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Research Experts Debate Helmet Removal


Review Of: Swartz EE, Hernandez AE, Decoster LA, et al. Prehospital emergency removal of football helmets using two techniques. Prehosp Emerg Care. 2011;15:166–174.

The Science
This is a quasi-experimental study (doesn’t randomize subjects) comparing the different methods of removing an athletic helmet, specifically a football helmet. Thirty certified athletic trainers were tasked with removing a football helmet from two volunteers, using manual helmet removal (MHR) techniques and the Eject Helmet Removal (EHR) System. The authors compared head movement in three planes (frontal, sagittal, and transverse), as well as perceived exertion between the two methods.

The results of the study showed no statistical difference between the methods when comparing exertion. They did, however, find a difference in the length of time it takes to remove the helmet. MHR was significantly faster than EHR, and significantly less movement was recorded using the MHR technique compared with the EHR system. The authors did note that the time it took to insert the EHR device contributed to the extra time. Finally, they conclude that more research is needed to examine the use of the EHR system in the removal of other types of helmet designs.

Doc Wesley: This is the type of research EMS needs. It’s directly applicable to what we do, and it scientifically investigates one of the multitudes of new devices EMS is presented with each year. A debate continues on the proper technique for spinal immobilization, as this task is extremely complex for the helmeted victim for whom airway management is needed. I’ve seen the Eject system demonstrated and understand that it will become required in NASCAR helmets next year. My personal observation of the system echoes what the authors found: It appeared to be slower than manual removal. In this study, the authors broke Eject system time down to study both overall and helmet removal (assuming bladder already installed) and found that removal still took on average 11 seconds compared to 6 seconds with the manual technique.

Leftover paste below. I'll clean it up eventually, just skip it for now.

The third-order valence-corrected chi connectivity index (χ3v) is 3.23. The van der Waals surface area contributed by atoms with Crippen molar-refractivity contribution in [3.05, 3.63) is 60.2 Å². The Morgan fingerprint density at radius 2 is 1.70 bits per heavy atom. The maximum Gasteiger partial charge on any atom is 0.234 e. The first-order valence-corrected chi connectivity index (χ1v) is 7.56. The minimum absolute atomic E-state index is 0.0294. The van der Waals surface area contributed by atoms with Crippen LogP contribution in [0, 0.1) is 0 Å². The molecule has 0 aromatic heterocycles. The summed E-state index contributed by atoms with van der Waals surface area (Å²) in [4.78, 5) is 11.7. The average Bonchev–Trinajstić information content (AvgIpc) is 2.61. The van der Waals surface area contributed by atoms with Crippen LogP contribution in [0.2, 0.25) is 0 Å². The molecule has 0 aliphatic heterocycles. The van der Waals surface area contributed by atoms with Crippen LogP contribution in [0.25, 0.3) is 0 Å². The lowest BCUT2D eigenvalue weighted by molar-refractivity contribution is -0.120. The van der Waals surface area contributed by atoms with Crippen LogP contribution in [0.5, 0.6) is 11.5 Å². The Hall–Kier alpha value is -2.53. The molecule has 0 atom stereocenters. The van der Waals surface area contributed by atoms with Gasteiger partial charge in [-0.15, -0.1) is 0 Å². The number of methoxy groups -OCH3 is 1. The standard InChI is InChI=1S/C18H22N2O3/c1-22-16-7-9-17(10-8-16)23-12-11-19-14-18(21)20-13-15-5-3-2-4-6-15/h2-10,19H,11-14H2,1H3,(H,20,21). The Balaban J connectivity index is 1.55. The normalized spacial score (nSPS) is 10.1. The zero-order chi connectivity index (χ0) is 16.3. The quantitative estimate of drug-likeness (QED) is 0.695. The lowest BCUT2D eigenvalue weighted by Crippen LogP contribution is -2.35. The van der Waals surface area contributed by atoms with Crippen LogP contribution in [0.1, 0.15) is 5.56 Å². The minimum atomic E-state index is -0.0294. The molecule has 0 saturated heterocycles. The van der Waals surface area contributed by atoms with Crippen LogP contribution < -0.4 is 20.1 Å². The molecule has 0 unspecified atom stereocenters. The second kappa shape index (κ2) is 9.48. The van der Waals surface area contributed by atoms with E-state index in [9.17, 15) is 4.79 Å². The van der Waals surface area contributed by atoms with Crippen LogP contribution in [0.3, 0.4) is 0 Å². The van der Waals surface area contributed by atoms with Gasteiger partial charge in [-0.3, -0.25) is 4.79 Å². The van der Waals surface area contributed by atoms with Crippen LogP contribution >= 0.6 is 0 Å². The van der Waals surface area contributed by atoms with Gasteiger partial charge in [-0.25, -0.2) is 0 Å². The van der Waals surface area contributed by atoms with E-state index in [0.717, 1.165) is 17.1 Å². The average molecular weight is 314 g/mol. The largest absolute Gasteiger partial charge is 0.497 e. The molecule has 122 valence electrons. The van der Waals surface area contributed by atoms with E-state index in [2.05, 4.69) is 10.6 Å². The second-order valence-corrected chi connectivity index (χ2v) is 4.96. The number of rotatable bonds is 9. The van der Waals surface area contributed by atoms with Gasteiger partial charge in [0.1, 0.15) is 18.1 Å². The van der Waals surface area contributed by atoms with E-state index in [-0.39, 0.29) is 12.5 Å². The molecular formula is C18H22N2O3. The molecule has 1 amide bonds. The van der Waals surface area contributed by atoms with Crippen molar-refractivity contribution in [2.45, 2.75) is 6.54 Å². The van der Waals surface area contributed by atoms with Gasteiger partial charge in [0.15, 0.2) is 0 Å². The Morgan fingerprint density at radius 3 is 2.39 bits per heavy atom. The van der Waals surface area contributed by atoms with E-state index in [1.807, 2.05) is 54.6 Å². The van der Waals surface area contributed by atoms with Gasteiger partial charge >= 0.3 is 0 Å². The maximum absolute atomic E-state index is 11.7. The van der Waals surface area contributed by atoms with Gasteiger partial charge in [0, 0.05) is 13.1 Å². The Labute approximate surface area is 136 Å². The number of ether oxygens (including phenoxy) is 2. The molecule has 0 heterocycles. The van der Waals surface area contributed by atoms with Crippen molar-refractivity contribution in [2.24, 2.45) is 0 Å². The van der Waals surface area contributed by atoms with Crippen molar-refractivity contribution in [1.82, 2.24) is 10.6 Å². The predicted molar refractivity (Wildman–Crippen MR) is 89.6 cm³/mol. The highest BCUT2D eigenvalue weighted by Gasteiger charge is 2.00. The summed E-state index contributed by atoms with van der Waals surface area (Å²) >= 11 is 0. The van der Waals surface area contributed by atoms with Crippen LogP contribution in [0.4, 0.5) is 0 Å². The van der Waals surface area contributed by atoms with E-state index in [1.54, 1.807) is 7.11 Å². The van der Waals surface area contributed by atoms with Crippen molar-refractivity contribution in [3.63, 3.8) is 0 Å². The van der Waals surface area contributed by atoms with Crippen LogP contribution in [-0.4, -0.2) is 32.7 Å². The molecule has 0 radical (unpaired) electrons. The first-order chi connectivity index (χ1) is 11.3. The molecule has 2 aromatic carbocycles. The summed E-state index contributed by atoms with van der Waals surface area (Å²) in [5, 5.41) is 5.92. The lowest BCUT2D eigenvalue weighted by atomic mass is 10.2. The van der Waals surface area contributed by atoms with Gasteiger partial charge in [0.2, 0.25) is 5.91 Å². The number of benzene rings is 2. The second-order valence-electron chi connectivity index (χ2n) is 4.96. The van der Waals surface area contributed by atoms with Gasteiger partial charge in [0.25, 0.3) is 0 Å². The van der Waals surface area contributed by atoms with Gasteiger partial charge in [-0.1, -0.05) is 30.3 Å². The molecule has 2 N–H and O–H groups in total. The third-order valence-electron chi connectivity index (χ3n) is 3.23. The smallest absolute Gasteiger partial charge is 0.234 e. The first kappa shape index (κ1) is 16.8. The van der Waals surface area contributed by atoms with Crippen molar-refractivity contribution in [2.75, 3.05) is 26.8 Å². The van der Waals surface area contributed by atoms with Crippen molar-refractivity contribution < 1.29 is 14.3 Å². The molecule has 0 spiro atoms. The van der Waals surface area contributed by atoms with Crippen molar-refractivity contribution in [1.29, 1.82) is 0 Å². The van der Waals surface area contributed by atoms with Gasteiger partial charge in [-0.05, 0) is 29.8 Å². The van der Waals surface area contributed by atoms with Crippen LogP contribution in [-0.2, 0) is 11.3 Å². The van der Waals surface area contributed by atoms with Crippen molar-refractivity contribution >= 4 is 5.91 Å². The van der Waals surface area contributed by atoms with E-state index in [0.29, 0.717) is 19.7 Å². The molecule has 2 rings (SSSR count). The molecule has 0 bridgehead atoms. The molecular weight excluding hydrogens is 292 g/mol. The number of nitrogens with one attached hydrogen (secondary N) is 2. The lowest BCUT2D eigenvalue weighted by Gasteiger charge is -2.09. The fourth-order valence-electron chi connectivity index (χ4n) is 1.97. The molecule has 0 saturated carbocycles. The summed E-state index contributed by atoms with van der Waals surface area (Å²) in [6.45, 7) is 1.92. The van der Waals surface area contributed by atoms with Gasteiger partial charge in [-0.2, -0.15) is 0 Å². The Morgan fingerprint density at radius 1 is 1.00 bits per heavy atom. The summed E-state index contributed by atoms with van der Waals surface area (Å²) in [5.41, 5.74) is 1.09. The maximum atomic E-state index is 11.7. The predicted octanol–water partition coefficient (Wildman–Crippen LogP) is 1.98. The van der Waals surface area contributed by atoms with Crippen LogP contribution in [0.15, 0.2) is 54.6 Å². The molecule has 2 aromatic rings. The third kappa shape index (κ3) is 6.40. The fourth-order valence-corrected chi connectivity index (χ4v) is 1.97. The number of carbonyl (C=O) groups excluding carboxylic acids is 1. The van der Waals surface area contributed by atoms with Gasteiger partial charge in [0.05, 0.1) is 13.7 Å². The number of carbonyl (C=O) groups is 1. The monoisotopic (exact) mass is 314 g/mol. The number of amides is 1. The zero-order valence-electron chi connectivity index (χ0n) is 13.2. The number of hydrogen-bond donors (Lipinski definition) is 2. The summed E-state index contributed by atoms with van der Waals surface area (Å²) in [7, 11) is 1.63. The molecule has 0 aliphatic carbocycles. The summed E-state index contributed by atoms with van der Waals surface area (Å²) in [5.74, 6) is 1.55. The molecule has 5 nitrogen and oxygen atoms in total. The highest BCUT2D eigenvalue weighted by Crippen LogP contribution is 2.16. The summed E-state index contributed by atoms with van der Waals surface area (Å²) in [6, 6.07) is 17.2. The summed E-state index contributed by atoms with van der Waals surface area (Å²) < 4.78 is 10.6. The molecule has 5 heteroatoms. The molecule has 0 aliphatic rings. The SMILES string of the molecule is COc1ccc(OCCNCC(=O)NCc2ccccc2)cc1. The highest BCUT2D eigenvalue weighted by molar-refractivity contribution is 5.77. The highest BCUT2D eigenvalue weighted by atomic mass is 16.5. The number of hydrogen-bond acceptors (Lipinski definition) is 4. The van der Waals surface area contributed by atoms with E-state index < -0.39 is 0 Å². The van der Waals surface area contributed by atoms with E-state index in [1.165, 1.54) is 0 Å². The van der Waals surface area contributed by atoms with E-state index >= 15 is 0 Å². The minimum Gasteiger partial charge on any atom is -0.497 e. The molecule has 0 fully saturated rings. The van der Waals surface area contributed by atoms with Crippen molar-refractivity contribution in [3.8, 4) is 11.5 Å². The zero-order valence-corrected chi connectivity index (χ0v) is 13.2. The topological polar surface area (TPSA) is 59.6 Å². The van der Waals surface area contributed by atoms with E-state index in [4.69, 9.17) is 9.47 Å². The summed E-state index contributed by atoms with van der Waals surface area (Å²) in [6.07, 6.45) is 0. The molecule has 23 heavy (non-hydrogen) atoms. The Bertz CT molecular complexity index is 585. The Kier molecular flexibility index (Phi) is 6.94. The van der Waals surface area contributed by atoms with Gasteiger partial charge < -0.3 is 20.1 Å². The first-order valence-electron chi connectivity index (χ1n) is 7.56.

An interesting aspect of this study is its measurement of head motion. This is somewhat difficult to interpret because no quantifiable correlation between head and cervical spine motion is mentioned. It’s accepted that less motion is preferred, but how much motion is deleterious? Simply because the Eject method resulted in more motion doesn’t necessarily indicate that spinal motion would have been clinically significant.

My final observation is that this was a study (as the authors admit) of only one type of helmet. The full-face-mask helmet used in other sports, particularly in motocross, presents significantly greater challenges, so a study of this system with that type of helmet would be extremely enlightening.

Medic Marshall: I agree with the Doc on this one: This is exactly the type of research EMS needs. Each year, companies, aspiring entrepreneurs and inventors go out and promote their equipment and devices as the “latest and greatest” that will answer our problems, removing helmets in a safe and efficient manner, in this case. I’m sorry to say that not every device created (no matter how novel) is the answer. Even if the person trying to sell you the device says it’s supported by research, that doesn’t mean it’s the answer. This brings me to my next point: the importance of research and understanding it.